There is no doubt that the Chicago Bears’ top priority this offseason is to come away with a revamped wide receivers room that is improved from top to bottom and led by a clear-cut No. 1 pass-catching option.
To reach that goal, the team could travel several different avenues in their search for help at a position that might be considered their biggest need.
We’ve discussed the possibilities in free agency (Albert Wilson, Allen Robinson, Sammy Watkins) and the draft (Calvin Ridley, Christian Kirk, and others) as places where the Bears can pluck some high-end talent for Mitch Trubisky to target in 2018 and beyond. And while we’ve touched upon one possible trade target (Jarvis Landry), another has emerged from the rumor mill.
ESPN Senior Writer Mike Sando spoke with NFL front office executives who proposed some suggested deals and shared rumors they’ve heard this offseason. Among the those deals is one between the Bears and Dallas Cowboys that would send Pro Bowl receiver Dez Bryant to Chicago in exchange for a low-level draft pick (the Bears’ 6th round pick in 2018 is mentioned).
To be very clear: This isn’t to say the two teams have an imminent deal in place or have even talked shop regarding a trade of this nature – Sando is simply sharing a deal that NFL executives have either proposed, vetted and/or heard rumors about – but still … let’s discuss.
All things equal, adding Bryant makes a ton of sense for the Bears.
The Bears need to add a playmaker to that offense and Bryant is a proven commodity with one first-team All-Pro appearance, three Pro Bowls, and three 1,000-yard receiving seasons under his belt. Quarterbacks dream of throwing to a player with Bryant’s talent and potential. His per 16-game averages come out to 75 catches, 1,056 yards, and 10 touchdowns. If given the opportunity, you would sign up for a Bears receiver to have that kind of production all day, every day, twice on Sunday, the occasional Monday, and for the annual Thursday night affair too.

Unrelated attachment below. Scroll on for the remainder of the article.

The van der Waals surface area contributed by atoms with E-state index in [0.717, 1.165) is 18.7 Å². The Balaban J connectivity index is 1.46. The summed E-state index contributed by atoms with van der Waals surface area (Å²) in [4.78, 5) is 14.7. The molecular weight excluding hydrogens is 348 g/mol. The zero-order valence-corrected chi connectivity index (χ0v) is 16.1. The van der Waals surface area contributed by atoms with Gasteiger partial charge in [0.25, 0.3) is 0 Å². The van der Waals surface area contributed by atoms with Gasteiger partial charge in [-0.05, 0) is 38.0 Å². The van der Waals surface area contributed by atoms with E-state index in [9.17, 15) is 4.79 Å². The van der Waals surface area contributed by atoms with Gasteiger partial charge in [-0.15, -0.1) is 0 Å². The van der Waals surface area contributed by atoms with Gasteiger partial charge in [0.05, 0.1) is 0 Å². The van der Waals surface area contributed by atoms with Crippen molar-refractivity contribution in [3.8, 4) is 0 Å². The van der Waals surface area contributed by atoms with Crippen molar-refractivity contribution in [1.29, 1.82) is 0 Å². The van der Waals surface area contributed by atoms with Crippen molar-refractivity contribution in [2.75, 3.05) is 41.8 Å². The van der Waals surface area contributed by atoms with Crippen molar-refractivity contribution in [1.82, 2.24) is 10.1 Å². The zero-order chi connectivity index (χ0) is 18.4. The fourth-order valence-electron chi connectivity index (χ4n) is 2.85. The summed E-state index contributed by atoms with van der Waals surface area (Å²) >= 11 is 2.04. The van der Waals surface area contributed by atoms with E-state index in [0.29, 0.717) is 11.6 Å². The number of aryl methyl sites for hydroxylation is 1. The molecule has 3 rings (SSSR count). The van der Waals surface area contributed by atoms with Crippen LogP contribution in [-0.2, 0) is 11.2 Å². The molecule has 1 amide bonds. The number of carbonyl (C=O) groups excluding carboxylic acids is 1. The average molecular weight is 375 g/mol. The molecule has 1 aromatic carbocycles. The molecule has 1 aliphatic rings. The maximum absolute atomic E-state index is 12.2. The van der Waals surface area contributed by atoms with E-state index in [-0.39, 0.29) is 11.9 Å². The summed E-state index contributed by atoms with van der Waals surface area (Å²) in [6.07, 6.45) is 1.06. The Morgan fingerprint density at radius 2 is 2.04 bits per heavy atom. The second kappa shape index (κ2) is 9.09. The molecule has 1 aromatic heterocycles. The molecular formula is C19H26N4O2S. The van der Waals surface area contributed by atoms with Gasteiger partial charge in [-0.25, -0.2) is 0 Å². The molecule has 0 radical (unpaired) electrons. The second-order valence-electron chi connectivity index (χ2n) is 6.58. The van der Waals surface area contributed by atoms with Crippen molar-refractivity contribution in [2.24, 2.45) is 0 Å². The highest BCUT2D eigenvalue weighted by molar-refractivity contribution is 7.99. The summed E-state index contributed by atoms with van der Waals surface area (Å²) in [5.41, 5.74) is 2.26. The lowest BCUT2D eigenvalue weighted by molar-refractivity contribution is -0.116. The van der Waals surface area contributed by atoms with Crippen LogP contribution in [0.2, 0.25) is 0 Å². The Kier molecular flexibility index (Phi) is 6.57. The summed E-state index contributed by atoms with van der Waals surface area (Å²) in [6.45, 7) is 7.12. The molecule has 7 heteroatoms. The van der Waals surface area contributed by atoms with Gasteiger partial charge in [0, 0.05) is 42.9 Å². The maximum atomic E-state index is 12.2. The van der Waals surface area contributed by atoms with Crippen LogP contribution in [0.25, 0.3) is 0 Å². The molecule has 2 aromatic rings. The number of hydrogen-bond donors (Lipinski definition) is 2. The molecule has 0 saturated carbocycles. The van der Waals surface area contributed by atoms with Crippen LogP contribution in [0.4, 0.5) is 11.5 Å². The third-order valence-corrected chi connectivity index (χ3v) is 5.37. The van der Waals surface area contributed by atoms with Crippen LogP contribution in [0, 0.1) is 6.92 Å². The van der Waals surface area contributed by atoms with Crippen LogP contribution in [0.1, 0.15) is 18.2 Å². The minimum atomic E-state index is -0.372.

Of course, all things aren’t equal.
While the Bears have ample cap space to absorb Bryant’s contract (a $16.5 million cap number for each of the next two seasons) and a need at the position, the talented receiver comes with some baggage. He has played a full 16-game season once in the last three seasons, which coincide with a slide in production.
Even if you extrapolate his numbers, a 16-game average of 63 catches, 857 yards, and seven touchdowns is respectable, but a significant step down from his peak production that came in his age 23 through age 26 seasons when he averaged 84 catches, 1,216 yards, and 12 touchdowns. Naturally, Bryant missed just one game during that four-year stretch.
It’s also fair to wonder about the risks surrounding the idea of adding Bryant to a young locker room. Offensive lineman Kyle Long is currently the team’s elder statesman at age 29. All of the team’s offensive skill position players of note are young and developing. Bryant has a reputation of being rough around the edges. It might not be the most sensible idea to bring in a mercurial presence like Bryant into a locker room with a first-year head coach and second-year quarterback.
The NFL trade market was off to a hot start more than a month before the new league’s new year began with deals that sent quarterback Alex Smith to Washington and Marcus Peters to Los Angeles in a pair of moves that had Bears implications in one way or another. A trade for Bryant would only cause for football’s hot stove to reach new levels. But whether there is a deal that makes sense for the Cowboys and Bears is something both sides should seriously consider before even thinking of engaging in talks.